They had been in negotiations with the ruler of the Dutch Republic the Protestant Prince William of Orange for some time in the hope that should the prospect of a Catholic Dynasty, become a reality he would be willing to embark upon a possible takeover of England.
They had hoped that like the Tudor Queen Mary before him, James’s Catholic rule would prove an aberration and die with him, now faced with the prospect they had most feared they were forced to act.
On 30 June 1688, seven prominent Protestant noblemen including the Earl of Danby, the Earl of Devonshire, Viscount Lumley, and Henry Compton, the Bishop of London sent a formal invitation to William to invade England and save the country from Catholic despotism.
William of Orange, who was a cousin of James II and as a young man had spent a great deal of time at the English Court, had little desire to rule the country. His primary concern was and always would be the Dutch Republic. But he did want England as an ally in his on-going conflict with the powerful Catholic King Louis XIV of France. He wanted English troops and English resources, and he also feared that under a Catholic Monarch they might in turn become an ally of France.
On 5 November 1688, the Anniversary of the Gunpowder Plot, William landed at Brixham in Devon with 20,000 men.
At first James was determined to fight and his army was at least twice the size of William’s but when his leading General, John Churchill, abandoned his cause for that of his opponent he lost his nerve.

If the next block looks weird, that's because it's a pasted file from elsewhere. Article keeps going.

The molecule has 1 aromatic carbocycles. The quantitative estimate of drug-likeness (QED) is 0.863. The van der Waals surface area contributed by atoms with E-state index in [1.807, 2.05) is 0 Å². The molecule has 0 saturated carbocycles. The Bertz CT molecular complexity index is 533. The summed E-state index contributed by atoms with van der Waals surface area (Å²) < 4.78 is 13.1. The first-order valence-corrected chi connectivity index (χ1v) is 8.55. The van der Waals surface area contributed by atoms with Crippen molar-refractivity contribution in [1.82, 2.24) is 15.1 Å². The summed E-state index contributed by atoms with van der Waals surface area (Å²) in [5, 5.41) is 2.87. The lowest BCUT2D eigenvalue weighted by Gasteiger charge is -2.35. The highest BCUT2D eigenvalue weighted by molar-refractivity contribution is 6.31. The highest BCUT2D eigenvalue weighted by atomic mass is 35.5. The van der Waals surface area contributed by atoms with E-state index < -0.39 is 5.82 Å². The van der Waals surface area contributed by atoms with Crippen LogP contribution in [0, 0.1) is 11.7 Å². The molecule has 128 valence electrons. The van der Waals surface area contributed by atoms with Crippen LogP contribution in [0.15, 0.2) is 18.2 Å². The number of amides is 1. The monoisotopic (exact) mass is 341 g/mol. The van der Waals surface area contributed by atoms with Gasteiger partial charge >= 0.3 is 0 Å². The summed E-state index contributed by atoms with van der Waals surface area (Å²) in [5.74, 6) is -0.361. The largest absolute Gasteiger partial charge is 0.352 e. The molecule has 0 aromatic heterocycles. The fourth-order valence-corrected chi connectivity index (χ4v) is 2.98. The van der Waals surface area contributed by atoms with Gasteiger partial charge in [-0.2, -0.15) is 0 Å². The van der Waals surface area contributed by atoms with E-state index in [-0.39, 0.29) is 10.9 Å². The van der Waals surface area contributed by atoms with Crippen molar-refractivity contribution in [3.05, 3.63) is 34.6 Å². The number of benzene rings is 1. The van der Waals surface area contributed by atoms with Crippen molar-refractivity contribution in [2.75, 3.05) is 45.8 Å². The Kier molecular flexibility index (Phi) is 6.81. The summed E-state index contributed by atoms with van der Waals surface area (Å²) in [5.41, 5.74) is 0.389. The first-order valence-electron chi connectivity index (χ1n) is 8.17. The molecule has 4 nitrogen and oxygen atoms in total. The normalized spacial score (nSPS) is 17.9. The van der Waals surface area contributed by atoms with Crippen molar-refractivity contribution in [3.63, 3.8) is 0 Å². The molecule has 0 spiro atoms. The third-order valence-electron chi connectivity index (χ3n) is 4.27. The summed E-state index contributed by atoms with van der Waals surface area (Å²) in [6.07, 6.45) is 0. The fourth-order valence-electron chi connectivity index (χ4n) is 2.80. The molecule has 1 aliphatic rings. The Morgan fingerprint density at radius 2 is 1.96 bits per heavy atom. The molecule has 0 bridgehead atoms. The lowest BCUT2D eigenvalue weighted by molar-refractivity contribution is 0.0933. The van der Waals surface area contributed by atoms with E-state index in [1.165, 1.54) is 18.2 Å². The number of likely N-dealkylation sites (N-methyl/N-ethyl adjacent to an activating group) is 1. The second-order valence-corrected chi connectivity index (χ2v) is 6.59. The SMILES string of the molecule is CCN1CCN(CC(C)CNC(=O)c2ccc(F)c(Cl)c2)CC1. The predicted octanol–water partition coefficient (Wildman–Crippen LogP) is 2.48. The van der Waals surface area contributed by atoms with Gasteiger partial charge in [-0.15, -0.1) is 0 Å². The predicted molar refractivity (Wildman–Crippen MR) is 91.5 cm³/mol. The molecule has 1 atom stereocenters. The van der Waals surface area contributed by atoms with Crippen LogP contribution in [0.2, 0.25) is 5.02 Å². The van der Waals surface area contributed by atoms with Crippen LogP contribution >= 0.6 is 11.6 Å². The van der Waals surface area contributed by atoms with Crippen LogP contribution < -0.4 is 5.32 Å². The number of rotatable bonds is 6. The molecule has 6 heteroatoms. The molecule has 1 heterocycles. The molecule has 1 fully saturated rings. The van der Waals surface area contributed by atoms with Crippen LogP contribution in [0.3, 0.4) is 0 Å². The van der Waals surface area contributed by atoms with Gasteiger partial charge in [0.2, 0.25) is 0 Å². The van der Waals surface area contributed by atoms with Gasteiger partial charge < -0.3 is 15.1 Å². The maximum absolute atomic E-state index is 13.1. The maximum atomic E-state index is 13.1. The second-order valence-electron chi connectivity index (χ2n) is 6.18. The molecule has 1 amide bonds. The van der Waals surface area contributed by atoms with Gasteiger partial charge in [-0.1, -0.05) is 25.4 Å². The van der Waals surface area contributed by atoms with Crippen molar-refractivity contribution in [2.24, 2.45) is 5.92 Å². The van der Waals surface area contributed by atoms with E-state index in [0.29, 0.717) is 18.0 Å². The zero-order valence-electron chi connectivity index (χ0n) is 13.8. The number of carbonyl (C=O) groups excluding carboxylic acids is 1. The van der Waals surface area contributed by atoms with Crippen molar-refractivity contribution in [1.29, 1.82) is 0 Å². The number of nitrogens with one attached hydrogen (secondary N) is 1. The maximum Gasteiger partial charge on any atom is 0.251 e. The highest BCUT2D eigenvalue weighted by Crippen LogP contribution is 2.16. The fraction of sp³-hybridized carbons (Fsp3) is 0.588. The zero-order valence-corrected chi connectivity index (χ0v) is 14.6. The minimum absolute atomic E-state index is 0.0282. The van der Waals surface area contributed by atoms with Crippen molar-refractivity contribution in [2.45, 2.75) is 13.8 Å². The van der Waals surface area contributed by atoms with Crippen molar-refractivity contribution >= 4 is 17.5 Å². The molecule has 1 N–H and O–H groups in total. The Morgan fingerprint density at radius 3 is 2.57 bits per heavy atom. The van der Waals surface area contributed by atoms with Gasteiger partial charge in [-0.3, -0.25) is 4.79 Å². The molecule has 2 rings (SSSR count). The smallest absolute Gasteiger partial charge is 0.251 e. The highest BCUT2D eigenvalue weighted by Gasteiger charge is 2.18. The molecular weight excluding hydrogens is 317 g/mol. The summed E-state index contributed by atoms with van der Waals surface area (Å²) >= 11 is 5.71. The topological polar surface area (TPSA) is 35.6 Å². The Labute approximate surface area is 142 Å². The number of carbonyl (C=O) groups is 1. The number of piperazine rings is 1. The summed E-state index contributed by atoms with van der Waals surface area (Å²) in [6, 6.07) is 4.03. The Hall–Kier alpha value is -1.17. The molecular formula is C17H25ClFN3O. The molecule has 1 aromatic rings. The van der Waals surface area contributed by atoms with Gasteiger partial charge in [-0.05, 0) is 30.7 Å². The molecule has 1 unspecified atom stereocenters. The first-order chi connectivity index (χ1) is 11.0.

Suffering from headaches and nosebleeds and unable to sleep he fled back to London where he made preparations to take ship to France, but not before in a final act of pique throwing the Great Seal of England into the River Thames.
As it turned out James was captured disguised as a priest before he could make good his escape and thrown into prison but William not wanting to make a martyr of the deposed King allowed him to escape once more and make his way to the Continent.
William now set about establishing his authority in England which was to prove easier than might have been expected for someone who was in effect a foreign invader. But the people had wanted rid of James and William had also agreed to have restrictions placed upon his rule that guaranteed Parliaments position as the supreme arbiter in the country.